Inside California Designer's Homes

June 22, 2011

Recently, we had the fun of shooting video interviews with several designers who are part of our upcoming exhibition California Design 1930—1965: "Living in a Modern Way". All were active in the postwar period, making everything from furniture to jewelry to enamels and weaving.

Not surprisingly, they live in extraordinary homes. Perhaps the most stunning is that of John Kapel, who designed his house with architect Jerry Weiss. This photo of John sitting in one of his studio chairs (which will be in the exhibition) doesn’t fully capture the beauty of his home, but it does suggest the environment, with its blue tile floor, hand-built wood furniture, and sculpture – all by John. In this photo, he’s talking about the design of the chair, and the subtle geometry that make it visually appealing from various angles.


John Kapel at home in Woodside.

The setting is spectacular as well – nestled into the hills above the San Francisco Bay, in Woodside.


John Kapel's home, from the road.

We also visited ceramist Harrison McIntosh at home high on a hill in Claremont.  Here he is in his studio, at the same workbench he’s used since the 1950s, when he shared the space with Rupert Deese.


Harrison McIntosh in his studio.

The rustic modern house was designed by architect Fred McDowell for Harrison and his wife Marguerite and their young family in the 1950s. Here it is seen from the rear patio.


McIntosh home, rear patio.

Gene Tepper lives and works aboard a houseboat in Sausalito. Here he is on his back deck with Mount Tamalpais in the background.


Gene Tepper at home.

Gene’s studio is down a flight of stairs – below deck, you might say. The surface of the water, which rises and falls with the tide in relation to the windows, creates dancing reflections inside the studio, where Gene has a collection of drawings and paintings. (The piece in our show is a convertible dining table/cocktail table from the 1950s.)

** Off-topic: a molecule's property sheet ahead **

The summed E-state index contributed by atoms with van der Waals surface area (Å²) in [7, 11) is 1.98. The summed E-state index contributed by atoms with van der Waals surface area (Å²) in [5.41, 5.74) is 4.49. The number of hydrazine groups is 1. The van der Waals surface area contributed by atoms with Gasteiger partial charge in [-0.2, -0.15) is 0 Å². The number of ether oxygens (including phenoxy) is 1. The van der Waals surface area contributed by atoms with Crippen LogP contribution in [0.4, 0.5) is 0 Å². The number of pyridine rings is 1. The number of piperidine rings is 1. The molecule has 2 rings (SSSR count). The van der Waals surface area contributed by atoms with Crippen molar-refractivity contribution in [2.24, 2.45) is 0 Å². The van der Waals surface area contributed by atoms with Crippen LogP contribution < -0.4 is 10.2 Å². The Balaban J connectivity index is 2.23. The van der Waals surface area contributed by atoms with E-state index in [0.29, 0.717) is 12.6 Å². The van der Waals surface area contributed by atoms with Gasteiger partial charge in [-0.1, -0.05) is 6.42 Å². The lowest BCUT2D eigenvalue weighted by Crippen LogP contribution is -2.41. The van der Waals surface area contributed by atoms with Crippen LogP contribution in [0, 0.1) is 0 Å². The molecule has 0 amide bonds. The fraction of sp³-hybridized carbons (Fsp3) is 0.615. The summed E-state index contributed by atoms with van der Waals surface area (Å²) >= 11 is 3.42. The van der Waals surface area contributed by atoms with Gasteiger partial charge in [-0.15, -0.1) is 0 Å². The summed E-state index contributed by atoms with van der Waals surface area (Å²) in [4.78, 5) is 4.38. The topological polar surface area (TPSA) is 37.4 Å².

Tepper still1

Gene Tepper in his studio.

Just up the hill from Gene, June Schwarcz is still producing in her enamel studio, in the basement of her small but exquisite home overlooking the San Francisco Bay.


June Schwarcz in her studio.

You enter the modestly-sized house through a lush garden…


June's front door.

…and enter an open living space filled with Asian antiques, African sculpture and paintings and objects June has collected over decades of living there. A wall of windows looks out on this:


The view toward Tiburon.

Jeweler Merry Renk lives on a narrow winding street in San Francisco’s Castro neighborhood.


Merry Renk's front door.

She bought the house and—as she proudly tells it—paid off her mortgage all by herself in one year (she was widowed when her first husband’s plane went down in World War II) with her teaching income.


Merry at home.

The inside of the cottage is charming…


A wall of family photos and mementos near the kitchen.

…though my favorite part is the clawfoot tub on the back deck overlooking the city.


A tub with a view.

We also made it over to Berkeley, to textile artist  Kay Sekimachi’s home and studio near the university. Here’s Kay sitting in a chair by Sam Maloof, one of the other designers in the show.


Kay Sekimachi in a Sam Maloof chair.

Watching Kay weave on one of her looms is mesmerizing.


Kay at one of her many looms.

Curators Bobbye Tigerman and Wendy Kaplan are hosting a discussion at Dwell on Design this weekend, at 2 pm on Friday. They’ll talk about the exhibition and California’s unique brand of mid-century modern.

Later this summer, we’ll share full video interviews with the designers you see here and more.

Amy Heibel